- Flash settings for white background:
- Background: 1/4 + 0.7
- Aquarium: 1/64 + 0.7
- Flash settings for black background:
- Background: off
- Aquarium: 1/8 + 0.3
With the proper fruit at hand, I stood next to the aquarium, holding the remote shutter release for the camera with one hand, and then started my routine. It was easier than I thought it would be. You’ll quickly get a feeling for how to drop the fruit and when to press the shutter release. I only had a few frames where the timing was completely off.
Some luck is required however, for how the various objects hit the water. It may happen that you’ll see the lemon slice edge-on, or that the apple wedge casts a big shadow onto the orange.
All in all, it was a lot of fun and made for an entertaining afternoon. The required effort and equipment are very reasonable – you can take these images even with just one external flash; instead of the aquarium you might just as well use a square vase, and for the background you can use some cardboard, or a tablecloth.
TIPS & TRICKS
When you do something like this for the first time, you’ll quickly learn that there a number of details you didn’t think of initially – and which you can improve on next time. Here’s an overview of my ‘lessons learned’, with no guarantee for completeness:
- After every (literally every) drop, wipe dry the front and rear glass panes of the aquarium – a microfibre cloth is perfect. This is a bit tedious, but it will save a lot of time in post-processing; especially in the images with black background.
- When working with citrus fruit, take the images with black background first, the ones with white background later. At every drop, these fruit will shed little pieces of pulp, which float around in the water as bright fuzz. This is much less noticeable in the white images, or at least it can be more easily removed in post. At some point in time, you will have to replace the water entirely. If you also have other objects you want to drop, use those first.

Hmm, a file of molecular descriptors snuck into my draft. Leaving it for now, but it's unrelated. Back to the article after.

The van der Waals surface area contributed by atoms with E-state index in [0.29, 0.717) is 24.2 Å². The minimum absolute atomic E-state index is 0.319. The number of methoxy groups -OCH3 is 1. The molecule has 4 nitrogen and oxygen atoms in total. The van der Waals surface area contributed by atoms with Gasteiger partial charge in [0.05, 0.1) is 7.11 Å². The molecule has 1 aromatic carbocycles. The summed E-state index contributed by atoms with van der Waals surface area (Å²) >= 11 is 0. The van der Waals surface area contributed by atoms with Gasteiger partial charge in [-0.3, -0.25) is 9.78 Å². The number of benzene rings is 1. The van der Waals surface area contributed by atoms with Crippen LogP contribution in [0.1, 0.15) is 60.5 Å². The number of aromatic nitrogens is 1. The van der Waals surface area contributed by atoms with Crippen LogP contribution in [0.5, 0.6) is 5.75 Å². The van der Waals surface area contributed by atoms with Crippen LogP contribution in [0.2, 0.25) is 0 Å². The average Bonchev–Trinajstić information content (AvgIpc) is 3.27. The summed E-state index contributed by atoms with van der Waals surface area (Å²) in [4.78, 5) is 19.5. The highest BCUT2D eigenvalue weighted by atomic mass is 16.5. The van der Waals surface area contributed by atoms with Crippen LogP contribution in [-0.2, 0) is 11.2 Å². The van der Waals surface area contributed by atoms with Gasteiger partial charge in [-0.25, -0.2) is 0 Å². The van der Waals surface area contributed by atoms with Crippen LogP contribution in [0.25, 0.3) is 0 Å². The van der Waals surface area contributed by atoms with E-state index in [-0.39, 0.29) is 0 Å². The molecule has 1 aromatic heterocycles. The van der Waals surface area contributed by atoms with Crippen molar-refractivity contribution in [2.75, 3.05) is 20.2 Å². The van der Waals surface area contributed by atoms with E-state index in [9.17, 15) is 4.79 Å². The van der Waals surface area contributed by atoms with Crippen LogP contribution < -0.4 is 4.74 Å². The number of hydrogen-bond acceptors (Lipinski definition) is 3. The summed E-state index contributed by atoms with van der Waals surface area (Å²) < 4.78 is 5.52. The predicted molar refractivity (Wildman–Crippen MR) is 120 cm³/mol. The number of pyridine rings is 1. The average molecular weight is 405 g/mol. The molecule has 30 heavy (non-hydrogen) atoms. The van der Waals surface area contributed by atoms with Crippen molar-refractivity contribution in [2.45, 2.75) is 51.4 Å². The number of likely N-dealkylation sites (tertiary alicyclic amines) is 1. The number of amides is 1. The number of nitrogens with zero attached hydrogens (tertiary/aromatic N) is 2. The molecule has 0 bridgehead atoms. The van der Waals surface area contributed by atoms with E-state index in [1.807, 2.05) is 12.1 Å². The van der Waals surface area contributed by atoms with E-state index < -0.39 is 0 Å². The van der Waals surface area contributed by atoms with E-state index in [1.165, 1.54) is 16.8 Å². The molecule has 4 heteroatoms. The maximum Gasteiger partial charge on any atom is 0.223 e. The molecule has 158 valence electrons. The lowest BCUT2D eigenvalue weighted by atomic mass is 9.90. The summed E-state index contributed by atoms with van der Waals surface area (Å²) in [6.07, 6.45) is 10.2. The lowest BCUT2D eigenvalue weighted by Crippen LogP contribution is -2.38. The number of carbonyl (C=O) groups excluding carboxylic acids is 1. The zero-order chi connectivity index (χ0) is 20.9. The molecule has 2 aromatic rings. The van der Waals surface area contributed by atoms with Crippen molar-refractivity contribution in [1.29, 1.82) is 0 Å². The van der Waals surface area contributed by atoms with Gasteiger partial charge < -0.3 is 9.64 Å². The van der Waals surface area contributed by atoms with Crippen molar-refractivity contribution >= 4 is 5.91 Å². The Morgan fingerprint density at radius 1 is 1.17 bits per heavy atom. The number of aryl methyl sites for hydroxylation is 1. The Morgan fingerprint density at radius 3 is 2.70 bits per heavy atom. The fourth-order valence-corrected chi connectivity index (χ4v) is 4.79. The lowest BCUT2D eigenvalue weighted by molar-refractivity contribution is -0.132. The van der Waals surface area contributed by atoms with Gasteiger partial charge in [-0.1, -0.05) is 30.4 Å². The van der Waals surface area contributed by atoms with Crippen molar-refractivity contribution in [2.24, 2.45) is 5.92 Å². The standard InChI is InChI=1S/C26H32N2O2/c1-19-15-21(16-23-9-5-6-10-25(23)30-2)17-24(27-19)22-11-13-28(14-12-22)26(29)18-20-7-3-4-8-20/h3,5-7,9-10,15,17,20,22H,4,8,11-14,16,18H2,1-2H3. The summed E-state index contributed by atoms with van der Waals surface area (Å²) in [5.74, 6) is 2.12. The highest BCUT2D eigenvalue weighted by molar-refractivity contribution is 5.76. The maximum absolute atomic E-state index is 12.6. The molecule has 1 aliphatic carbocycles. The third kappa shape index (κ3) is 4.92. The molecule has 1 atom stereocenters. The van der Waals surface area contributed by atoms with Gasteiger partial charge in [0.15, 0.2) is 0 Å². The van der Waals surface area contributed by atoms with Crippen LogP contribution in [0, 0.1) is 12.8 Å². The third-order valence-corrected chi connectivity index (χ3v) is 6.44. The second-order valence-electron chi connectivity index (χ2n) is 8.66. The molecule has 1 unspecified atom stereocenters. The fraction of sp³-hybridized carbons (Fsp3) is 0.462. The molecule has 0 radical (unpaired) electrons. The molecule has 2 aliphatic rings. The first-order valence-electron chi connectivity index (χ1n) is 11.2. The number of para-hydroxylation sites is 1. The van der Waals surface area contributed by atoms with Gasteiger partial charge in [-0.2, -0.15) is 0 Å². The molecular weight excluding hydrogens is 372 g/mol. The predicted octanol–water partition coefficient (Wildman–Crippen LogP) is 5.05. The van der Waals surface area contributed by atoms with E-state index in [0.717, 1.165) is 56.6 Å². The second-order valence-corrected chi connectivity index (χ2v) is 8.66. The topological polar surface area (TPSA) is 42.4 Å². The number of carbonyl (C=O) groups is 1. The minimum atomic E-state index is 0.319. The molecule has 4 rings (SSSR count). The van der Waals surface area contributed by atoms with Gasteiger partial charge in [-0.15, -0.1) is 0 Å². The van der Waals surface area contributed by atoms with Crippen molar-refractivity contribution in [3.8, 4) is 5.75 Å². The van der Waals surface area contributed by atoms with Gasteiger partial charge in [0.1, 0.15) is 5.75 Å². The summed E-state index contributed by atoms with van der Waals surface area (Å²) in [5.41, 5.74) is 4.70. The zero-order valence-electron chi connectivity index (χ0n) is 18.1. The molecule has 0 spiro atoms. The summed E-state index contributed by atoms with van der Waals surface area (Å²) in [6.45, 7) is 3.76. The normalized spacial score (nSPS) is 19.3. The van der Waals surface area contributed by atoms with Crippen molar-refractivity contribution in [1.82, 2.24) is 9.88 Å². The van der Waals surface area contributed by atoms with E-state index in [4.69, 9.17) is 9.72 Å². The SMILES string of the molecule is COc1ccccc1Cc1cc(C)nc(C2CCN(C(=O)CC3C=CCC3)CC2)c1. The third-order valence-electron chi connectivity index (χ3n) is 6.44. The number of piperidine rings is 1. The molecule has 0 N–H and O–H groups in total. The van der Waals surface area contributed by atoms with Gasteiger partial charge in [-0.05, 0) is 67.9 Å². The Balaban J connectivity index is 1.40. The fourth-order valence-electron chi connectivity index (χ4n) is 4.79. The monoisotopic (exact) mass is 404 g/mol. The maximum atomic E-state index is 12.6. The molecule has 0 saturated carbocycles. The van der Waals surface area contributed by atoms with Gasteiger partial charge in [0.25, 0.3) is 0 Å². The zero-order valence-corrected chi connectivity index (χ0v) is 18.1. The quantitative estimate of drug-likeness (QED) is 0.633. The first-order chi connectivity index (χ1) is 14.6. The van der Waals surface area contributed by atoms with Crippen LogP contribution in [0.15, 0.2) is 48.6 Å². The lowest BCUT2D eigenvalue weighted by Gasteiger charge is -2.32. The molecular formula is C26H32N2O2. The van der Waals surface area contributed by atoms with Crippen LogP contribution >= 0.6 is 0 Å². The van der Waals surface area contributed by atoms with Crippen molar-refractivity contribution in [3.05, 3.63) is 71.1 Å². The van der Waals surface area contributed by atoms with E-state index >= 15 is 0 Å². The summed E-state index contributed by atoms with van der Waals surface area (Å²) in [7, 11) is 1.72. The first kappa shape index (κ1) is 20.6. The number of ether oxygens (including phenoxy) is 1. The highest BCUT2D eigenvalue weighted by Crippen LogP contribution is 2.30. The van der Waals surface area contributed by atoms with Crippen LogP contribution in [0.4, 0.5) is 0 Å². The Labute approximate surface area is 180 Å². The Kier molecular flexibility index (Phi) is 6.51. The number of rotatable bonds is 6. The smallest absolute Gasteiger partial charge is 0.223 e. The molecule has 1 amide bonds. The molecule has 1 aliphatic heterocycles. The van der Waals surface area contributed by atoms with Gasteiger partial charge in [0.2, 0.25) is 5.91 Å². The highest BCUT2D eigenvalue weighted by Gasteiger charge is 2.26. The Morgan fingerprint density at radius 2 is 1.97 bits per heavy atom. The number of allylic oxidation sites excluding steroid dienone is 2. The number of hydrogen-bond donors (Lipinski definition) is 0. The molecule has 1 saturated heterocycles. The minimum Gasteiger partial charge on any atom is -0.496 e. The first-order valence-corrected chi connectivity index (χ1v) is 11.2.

- Take care with the background and the surface you set everything on: I put a plastic blanket on our wooden table to protect it from the water. A blue plastic blanket. With red balloons on it. Haha. Find the mistake. The glass panes of the aquarium as well as the water surface relentlessly reflected this pattern – when you take a close look at the images above, you will see the blue with red dots in some of the water splashes. Next time, everything will be covered black or white.
- If you want to capture fruit and splashes above as well as below the water, the flash pointing into the aquarium has to be at the same level as the waterline. At first, I had positioned it a bit lower – with the consequence that its light was diverted by the surface of the water, and everything above the waterline remained dark. An alternative setting is to position the flash high above and a bit to the side, pointing down into the aquarium. This will mimic a natural light setting, as provided by the sun.
Recommendation: Kids, do try this at home! It’s the ideal occupation for a dreary afternoon, and as a bonus you’ll learn to work with your flashes and how to set up the lighting correctly.
What I’ve learned: Practice makes perfect – I’ve already written about most of my learning experience in the Tips & Tricks above. I will certainly make more experiments of this kind in the not too distant future…
- YouTube Tutorial: Splash Photography (similar setup)
- YouTube Tutorial: Splash Photography (slightly different setup, and including post-processing)
Picture Credits: All pictures – own images.